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Investors told to ‘lower expectations’ this year

By Jack Derwin · August 30 2016
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Invest

Investors told to ‘lower expectations’ this year

By Jack Derwin
August 30 2016
Reading:
egg
egg
egg
investors told lower expectations year

Investors told to ‘lower expectations’ this year

author image
By Jack Derwin · August 30 2016
Reading:
egg
egg
egg
investors told lower expectations year

With many Australian investment sectors undergoing a transformative period, investors are being urged to be patient and not expect sky-high returns.

 

Australian Unity Investments chief executive David Bryant says current market conditions will likely constrain short-term growth.

“The message from reporting season so far is that investors will need to continue to have lower expectations of returns for the rest of 2016, as low interest rates and limited earnings growth prevail,” he said.

Mr Bryant pointed to the poor performance of resource companies as significantly dragging down this year’s average returns.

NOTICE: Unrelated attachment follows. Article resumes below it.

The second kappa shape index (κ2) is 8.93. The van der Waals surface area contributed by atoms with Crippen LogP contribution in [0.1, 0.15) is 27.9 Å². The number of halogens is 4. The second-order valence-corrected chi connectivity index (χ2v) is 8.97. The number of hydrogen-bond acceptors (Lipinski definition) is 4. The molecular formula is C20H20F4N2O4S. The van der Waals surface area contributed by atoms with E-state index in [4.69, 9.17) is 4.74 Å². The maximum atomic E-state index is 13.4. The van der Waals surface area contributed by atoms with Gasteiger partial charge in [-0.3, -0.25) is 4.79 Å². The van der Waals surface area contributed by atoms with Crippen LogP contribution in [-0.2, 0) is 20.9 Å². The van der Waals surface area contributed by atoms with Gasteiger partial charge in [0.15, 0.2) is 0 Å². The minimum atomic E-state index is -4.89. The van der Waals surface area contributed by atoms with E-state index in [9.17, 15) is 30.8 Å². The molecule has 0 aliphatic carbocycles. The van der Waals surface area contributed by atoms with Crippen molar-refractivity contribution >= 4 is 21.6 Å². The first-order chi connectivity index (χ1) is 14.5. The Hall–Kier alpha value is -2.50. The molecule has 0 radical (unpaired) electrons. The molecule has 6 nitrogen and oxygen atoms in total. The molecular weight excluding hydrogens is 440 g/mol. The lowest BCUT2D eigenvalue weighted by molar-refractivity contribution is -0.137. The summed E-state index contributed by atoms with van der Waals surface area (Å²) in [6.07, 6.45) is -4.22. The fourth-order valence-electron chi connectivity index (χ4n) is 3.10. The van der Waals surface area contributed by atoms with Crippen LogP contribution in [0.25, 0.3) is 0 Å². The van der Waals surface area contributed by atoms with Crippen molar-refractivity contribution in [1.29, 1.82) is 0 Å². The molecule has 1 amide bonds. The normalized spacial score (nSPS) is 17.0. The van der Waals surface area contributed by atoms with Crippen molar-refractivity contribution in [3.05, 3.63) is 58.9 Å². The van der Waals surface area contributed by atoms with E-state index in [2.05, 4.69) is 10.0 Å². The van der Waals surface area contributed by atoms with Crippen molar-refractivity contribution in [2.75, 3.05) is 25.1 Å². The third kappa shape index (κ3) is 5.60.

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“Across the market as a whole, company earnings for the financial year 30 June 2016, are down on the previous year by around 8 per cent, but this reflects the major impact of resource companies where average earnings fell 48 per cent. Excluding this, company profits have grown around 5 per cent this financial year,” he said.

It is not the only sector struggling at the moment.

“The resources sector results have been very poor, as expected, and the banking sector is struggling to deliver much growth given low rates, strong competition and increasing bad debt levels,” Mr Bryant said.

“That leaves only around 40 per cent of the market to work with and as this profit reporting season has shown, there is a big gap between the best and worst companies.”

With many Australian companies currently undergoing transformation, investors will need to be patient in order to reap the rewards of this restructuring.

“If you contrast stocks like Qantas, who embarked on their transformation program two years ago after a reporting significant write-offs, today they are showing the benefit of that work. Companies like Wesfarmers and Woolworths are tackling those issues, but we are in the midst of the write-downs and restructuring work, so their improvement is realistically a year or two away yet.”

The onus remains on investors to do their homework, Mr Bryant said.

“As a result, investors need to be more well-researched and selective than ever, because the easy option of just investing in resources and banks is gone, and the winners and losers in the next couple of years will deliver substantially different outcomes for investors.”

Investors told to ‘lower expectations’ this year
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